Conroy Gold's biggest shareholder has lost a High Court bid to overhaul its board

Patrick O’Sullivan claimed he was blocked by the company’s chairman.

By Ray Managh

PATRICK O’SULLIVAN, A minority shareholder in Conroy Gold and Natural Resources, has failed to secure a High Court declaration that he and two of his nominees had wrongly been blocked by the company’s chairman from being elected board directors.

Justice Max Barrett told O’Sullivan that he had failed, in seeking election at an extraordinary general meeting (EGM), to comply with the particular notification requirements in the company’s articles of association.

O’Sullivan of Howth Road, Dublin – who bought shares in the company eight years ago and now holds a 28% stake – was told by Judge Barrett that a commercially sophisticated, legally advised shareholder such as himself could properly be taken to be familiar with the rules of the company.

The court, in a reserved judgment, declined to comment or take any view on the veracity or otherwise of “some quite scathing” perceptions or criticisms that had been made by O’Sullivan with regard to the governance of the company.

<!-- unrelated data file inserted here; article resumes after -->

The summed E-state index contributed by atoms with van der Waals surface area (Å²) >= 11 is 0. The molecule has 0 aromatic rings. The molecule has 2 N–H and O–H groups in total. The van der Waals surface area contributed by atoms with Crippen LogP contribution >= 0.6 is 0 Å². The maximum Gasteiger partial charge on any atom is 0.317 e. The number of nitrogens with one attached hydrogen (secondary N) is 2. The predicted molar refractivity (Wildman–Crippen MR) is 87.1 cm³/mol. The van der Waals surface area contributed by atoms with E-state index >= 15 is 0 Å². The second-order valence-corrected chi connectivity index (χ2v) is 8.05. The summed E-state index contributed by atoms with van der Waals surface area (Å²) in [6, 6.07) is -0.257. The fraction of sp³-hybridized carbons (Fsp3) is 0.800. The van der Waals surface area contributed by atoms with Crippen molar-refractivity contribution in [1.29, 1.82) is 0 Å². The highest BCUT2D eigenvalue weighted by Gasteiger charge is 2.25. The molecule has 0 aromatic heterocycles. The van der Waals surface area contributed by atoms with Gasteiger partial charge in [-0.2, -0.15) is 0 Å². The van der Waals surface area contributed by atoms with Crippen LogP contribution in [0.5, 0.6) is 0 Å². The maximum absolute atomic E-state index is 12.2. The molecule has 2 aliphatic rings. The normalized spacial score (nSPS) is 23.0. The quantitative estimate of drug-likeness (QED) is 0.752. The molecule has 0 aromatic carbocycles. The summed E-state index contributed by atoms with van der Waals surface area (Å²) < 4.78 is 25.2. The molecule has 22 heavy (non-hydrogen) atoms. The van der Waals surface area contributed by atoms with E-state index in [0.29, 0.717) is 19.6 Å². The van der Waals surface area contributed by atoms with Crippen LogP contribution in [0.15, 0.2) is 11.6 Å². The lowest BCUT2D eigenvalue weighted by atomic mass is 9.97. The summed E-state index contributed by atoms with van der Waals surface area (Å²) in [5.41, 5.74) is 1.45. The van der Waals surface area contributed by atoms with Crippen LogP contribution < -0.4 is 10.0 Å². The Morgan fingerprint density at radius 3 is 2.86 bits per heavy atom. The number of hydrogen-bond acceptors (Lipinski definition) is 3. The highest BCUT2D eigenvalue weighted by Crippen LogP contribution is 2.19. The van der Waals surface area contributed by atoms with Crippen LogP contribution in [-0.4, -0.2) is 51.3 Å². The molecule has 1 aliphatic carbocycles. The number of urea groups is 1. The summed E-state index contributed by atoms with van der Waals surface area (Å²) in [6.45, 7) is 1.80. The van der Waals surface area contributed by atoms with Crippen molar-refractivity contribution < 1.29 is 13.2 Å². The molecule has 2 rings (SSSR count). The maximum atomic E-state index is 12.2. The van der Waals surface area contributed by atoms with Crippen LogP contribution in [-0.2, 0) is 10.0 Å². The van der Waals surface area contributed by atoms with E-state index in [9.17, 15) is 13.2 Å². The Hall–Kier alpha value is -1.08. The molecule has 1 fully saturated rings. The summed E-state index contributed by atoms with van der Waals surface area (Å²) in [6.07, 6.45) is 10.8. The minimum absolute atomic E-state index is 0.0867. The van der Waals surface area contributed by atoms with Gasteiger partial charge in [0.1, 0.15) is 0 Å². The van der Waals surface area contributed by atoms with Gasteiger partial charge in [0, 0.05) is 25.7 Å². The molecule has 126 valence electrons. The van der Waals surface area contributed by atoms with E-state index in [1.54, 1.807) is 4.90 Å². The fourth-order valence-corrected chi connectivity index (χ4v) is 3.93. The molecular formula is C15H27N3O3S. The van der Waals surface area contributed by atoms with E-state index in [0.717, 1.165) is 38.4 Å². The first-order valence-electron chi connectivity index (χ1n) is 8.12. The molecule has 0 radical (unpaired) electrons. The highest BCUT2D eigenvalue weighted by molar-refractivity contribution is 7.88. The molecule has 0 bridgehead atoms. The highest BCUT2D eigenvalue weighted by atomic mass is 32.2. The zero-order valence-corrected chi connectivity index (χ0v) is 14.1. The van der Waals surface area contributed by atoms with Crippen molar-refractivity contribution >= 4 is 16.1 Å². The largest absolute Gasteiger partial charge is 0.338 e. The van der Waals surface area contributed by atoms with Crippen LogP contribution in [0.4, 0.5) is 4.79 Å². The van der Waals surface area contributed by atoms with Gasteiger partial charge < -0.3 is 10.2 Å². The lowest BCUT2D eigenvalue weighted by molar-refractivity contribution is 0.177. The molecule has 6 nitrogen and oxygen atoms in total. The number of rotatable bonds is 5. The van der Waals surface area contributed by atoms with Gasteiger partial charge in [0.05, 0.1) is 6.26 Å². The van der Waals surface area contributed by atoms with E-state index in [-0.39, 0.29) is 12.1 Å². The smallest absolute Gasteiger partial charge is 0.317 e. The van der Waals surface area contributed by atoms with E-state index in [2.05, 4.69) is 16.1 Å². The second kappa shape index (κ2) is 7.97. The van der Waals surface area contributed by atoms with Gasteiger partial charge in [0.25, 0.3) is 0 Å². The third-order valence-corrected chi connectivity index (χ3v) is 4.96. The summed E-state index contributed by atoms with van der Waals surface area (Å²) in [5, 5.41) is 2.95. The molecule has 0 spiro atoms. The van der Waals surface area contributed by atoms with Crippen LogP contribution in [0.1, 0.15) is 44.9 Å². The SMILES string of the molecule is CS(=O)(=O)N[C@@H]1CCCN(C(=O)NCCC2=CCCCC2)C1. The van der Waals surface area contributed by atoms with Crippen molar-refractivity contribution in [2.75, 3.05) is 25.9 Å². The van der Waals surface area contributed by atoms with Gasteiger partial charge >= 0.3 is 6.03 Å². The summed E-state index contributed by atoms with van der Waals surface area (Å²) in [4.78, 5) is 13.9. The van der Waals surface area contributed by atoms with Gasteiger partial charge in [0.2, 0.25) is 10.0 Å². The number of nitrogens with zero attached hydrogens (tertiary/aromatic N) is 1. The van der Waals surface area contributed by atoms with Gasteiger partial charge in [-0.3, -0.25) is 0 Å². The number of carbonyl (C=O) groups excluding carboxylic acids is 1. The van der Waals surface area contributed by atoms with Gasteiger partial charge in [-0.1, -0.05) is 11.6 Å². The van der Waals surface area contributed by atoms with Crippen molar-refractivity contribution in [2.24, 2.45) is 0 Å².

Judge Barrett said O’Sullivan, having failed to comply with the rules of prior notification, had asked the court to accept there had been “practical and substantive” compliance, but there was no such thing.

“The notification requirements are simple and clearly worded and there is good reason why they exist and fall to be satisfied and they were not satisfied,” the judge said.


Refusing all of the reliefs sought by O’Sullivan, Judge Barrett also held that there was no obligation on Conroy Gold to remind O’Sullivan of the notification obligations incumbent upon him.

O’Sullivan had presented nine resolutions to an EGM last month at which six directors were removed from the board. In three other resolutions, he had proposed their replacement be himself and two others, Paul Johnson and Gervaise Heddle.

conroy gold 962_90519762 Conroy Gold chairman Richard Conroy
Source: Sam Boal/

Following the removal of six of the directors, it was O’Sullivan’s case that the chairman, Richard Conroy, had declared the resolutions nominating himself and his two nominees to the board as invalid and abruptly called an end to the EGM.

O’Sullivan claimed Conroy was not entitled to deem the resolutions invalid and alleged the chairman had conducted the meeting in a fashion oppressive to O’Sullivan’s interests.

Brian O’Moore SC, who appeared with barrister John Lavell and solicitors William Fry for Conroy Gold, had told Judge Barrett that the company considered the appointments to be invalid in that no prior notification had been provided.

Lavell asked the judge to adjourn the matter into the new law term for the consideration of costs which were being sought by the company.

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